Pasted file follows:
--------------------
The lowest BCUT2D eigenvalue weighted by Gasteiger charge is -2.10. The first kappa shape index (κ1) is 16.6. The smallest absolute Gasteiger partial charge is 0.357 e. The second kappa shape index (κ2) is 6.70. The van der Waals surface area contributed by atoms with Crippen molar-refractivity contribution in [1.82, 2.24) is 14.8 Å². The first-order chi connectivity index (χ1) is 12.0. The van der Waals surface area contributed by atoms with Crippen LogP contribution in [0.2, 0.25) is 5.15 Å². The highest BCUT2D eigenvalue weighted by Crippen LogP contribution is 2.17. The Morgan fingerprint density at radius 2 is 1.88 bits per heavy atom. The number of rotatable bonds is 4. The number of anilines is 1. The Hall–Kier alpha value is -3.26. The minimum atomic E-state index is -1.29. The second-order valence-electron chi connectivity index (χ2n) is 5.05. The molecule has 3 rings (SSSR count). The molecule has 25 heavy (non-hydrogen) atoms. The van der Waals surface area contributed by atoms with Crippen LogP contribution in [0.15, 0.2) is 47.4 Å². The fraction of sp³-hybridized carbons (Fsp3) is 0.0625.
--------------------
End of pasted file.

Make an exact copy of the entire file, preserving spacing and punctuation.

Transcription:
The lowest BCUT2D eigenvalue weighted by Gasteiger charge is -2.10. The first kappa shape index (κ1) is 16.6. The smallest absolute Gasteiger partial charge is 0.357 e. The second kappa shape index (κ2) is 6.70. The van der Waals surface area contributed by atoms with Crippen molar-refractivity contribution in [1.82, 2.24) is 14.8 Å². The first-order chi connectivity index (χ1) is 12.0. The van der Waals surface area contributed by atoms with Crippen LogP contribution in [0.2, 0.25) is 5.15 Å². The highest BCUT2D eigenvalue weighted by Crippen LogP contribution is 2.17. The Morgan fingerprint density at radius 2 is 1.88 bits per heavy atom. The number of rotatable bonds is 4. The number of anilines is 1. The Hall–Kier alpha value is -3.26. The minimum atomic E-state index is -1.29. The second-order valence-electron chi connectivity index (χ2n) is 5.05. The molecule has 3 rings (SSSR count). The molecule has 25 heavy (non-hydrogen) atoms. The van der Waals surface area contributed by atoms with Crippen LogP contribution in [0.15, 0.2) is 47.4 Å². The fraction of sp³-hybridized carbons (Fsp3) is 0.0625.